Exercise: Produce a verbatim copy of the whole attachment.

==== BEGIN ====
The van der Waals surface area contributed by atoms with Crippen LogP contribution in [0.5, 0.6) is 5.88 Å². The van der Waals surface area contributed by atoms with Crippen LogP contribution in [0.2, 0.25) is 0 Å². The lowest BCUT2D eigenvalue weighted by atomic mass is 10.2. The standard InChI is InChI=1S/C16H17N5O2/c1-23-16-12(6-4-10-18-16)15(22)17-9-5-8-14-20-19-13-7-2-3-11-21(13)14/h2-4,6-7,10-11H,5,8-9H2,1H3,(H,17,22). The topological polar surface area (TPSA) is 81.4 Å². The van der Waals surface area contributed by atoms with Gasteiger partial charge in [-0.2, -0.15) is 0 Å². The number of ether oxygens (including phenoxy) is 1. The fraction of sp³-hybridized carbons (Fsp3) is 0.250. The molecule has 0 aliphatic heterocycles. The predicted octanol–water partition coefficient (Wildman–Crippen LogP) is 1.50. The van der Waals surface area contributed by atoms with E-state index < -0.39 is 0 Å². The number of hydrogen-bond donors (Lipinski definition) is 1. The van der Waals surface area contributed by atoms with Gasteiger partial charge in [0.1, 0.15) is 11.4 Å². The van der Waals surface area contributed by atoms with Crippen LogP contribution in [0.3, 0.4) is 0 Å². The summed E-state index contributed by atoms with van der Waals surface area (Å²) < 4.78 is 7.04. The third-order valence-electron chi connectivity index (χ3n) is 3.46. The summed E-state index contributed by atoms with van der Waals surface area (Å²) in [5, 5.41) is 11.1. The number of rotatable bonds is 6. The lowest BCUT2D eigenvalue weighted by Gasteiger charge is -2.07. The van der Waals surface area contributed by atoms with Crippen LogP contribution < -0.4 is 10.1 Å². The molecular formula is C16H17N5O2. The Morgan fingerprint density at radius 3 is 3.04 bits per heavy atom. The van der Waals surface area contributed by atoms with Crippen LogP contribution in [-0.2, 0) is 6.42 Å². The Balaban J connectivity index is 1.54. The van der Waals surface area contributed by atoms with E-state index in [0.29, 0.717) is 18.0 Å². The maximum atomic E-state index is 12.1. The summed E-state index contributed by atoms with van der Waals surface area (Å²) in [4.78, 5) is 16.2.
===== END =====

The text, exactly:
The van der Waals surface area contributed by atoms with Crippen LogP contribution in [0.5, 0.6) is 5.88 Å². The van der Waals surface area contributed by atoms with Crippen LogP contribution in [0.2, 0.25) is 0 Å². The lowest BCUT2D eigenvalue weighted by atomic mass is 10.2. The standard InChI is InChI=1S/C16H17N5O2/c1-23-16-12(6-4-10-18-16)15(22)17-9-5-8-14-20-19-13-7-2-3-11-21(13)14/h2-4,6-7,10-11H,5,8-9H2,1H3,(H,17,22). The topological polar surface area (TPSA) is 81.4 Å². The van der Waals surface area contributed by atoms with Gasteiger partial charge in [-0.2, -0.15) is 0 Å². The number of ether oxygens (including phenoxy) is 1. The fraction of sp³-hybridized carbons (Fsp3) is 0.250. The molecule has 0 aliphatic heterocycles. The predicted octanol–water partition coefficient (Wildman–Crippen LogP) is 1.50. The van der Waals surface area contributed by atoms with E-state index < -0.39 is 0 Å². The number of hydrogen-bond donors (Lipinski definition) is 1. The van der Waals surface area contributed by atoms with Gasteiger partial charge in [0.1, 0.15) is 11.4 Å². The van der Waals surface area contributed by atoms with Crippen LogP contribution in [0.3, 0.4) is 0 Å². The summed E-state index contributed by atoms with van der Waals surface area (Å²) < 4.78 is 7.04. The third-order valence-electron chi connectivity index (χ3n) is 3.46. The summed E-state index contributed by atoms with van der Waals surface area (Å²) in [5, 5.41) is 11.1. The number of rotatable bonds is 6. The lowest BCUT2D eigenvalue weighted by Gasteiger charge is -2.07. The van der Waals surface area contributed by atoms with Crippen LogP contribution < -0.4 is 10.1 Å². The molecular formula is C16H17N5O2. The Morgan fingerprint density at radius 3 is 3.04 bits per heavy atom. The van der Waals surface area contributed by atoms with Crippen LogP contribution in [-0.2, 0) is 6.42 Å². The Balaban J connectivity index is 1.54. The van der Waals surface area contributed by atoms with E-state index in [0.29, 0.717) is 18.0 Å². The maximum atomic E-state index is 12.1. The summed E-state index contributed by atoms with van der Waals surface area (Å²) in [4.78, 5) is 16.2.